1. They don’t secretly demonize or idolize money. A happy investor recognizes two sides of the same coin: that they could want all the money or resist money. Either way, they’ll be caught in the same web. They realize money will elude them if they shun wealth. Conversely, they’ll never experience the benefits if consumed by accumulation. There is a dance in which they must participate, embracing moments of greed and moments of disgust. But, they don’t become them nor do they reject them. Push one side away and we’ll need to contend with the other. That’s the nature of the market place.
2. Judgement free. The happy investor has realized the difference between case study and keeping up with the Jones’. Comparison by case study offers insight to unchartered territory and the complete picture. Case studies might be available through earnest research or professional advice. Conversely, judgement (various forms of “why or how did they/can they afford that?”) merely stirs negative thoughts and emotions. It takes us further away from “I don’t know, and I don’t need to know.” Happy investors have a striking capability of not needing to know.
3. There’s an unattached plan. This type of investor values both a game plan and flexibility. They know life throws curveballs and no prior decade in hindsight remotely matches how they projected. Their goal keeps them moving each day, but they aren’t married to it. They see the value and pattern to life: order, disorder, reorder, no matter how chaotic. Not everything needs defined, but they do need to be directionally accurate.
4. Their expectations don’t continually increase. Happy investors experience ‘radical gratitude’. Increasingly, the ordinary is just as awe-inspiring as something typically labeled breathtaking. Because of this, spending less than they earn comes naturally. Keeping the goalposts from moving is a hard one. In practice, automation is their friend. Salary deferrals, automatic savings plans, committed savings plans for variable compensation, etc. But to remain happy as a long-term investor, all signs point back towards making peace with the ordinary.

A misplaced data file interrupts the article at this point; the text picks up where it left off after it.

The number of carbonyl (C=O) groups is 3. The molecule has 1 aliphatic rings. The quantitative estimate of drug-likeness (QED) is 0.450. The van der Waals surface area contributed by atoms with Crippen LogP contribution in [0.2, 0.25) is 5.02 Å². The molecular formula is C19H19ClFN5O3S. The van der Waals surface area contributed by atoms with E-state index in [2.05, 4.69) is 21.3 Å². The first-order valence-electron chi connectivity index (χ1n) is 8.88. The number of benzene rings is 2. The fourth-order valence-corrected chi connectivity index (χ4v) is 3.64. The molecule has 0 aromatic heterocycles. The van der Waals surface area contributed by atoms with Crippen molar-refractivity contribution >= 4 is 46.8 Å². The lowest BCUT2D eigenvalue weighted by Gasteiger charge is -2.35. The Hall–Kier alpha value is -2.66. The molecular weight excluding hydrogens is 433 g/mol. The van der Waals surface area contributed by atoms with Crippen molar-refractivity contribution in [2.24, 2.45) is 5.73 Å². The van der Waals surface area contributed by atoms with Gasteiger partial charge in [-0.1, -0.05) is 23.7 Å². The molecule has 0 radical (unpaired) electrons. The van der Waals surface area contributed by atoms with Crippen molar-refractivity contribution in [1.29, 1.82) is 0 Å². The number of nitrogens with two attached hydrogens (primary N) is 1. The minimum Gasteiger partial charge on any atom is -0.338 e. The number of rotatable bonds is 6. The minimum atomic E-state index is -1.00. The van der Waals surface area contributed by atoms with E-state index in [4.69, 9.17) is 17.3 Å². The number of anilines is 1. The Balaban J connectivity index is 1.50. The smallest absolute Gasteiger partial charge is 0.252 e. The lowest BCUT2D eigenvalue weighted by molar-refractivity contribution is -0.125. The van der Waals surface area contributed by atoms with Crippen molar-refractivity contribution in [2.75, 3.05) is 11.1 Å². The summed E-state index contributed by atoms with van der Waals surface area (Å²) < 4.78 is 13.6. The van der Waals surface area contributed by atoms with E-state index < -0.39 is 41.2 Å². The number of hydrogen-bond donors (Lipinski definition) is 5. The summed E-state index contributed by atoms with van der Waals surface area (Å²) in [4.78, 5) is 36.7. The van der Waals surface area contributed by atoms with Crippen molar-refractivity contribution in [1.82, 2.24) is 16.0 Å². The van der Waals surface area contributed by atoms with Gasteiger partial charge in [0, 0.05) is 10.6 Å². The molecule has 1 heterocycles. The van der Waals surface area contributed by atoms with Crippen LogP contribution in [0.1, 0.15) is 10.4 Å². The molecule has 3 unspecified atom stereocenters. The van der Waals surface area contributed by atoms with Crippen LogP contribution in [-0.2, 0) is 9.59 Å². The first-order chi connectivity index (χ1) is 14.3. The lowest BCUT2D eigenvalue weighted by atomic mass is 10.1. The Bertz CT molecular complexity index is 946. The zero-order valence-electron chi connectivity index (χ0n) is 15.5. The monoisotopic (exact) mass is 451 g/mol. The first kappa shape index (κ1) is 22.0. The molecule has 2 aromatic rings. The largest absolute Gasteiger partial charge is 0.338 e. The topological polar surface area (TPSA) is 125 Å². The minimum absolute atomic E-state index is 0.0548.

5. They know why they’re striving for more. The hedonic treadmill eventually wins unless we’re clear (and comfortable) with our reasons for striving. Not to deny the instinctual acquiring trait: after all, we must acquire food and shelter. We might say accumulating has become apart of our evolutionary make-up. There’s a reason for their acquiring, however. Their things serve them, not the other way around. This requires serious personal inventory, or we become servants to accumulation and hoarding. The inventory process also never really ends.
6. The work they do is to spread love or remove barriers to love. If this is too wishy washy for you, here’s what it looks like in practice. What they do is secondary. How they do it is primary. Garbage pick-up, lawyer, investment banker, C-suite leadership – doesn’t matter. The focus is on being a bridge, and in so doing, their colleagues, employers, and customers reward them.
7. They show their family the same patience they gave to the people who paid them and work for them. At day’s end, the people who provide them unconditional support aren’t taken for granted. The reward is a fuller life and not feeling like you’re on an island during professional and personal ebbs and flows. In practice, a small step towards patience for these investors is compassion. Before something goes dismissed as trivial or “other”, there’s at least one small pause to feel their support system’s discomfort.
8. They end their day forgiving themselves where they inevitably fell short on the steps above. These traits are a narrow path to walk. Accordingly, happy investors aren’t shy to apologize and also don’t waste time with guilt or shame. They mess up a lot.
9. They get some sleep.
10. Rinse, repeat.
Now, go do this for 10 years.
Thanks for reading,
 Credit the phrasing “Order, Reorder, Disorder” to the Center for Action and Contemplation and Richard Rohr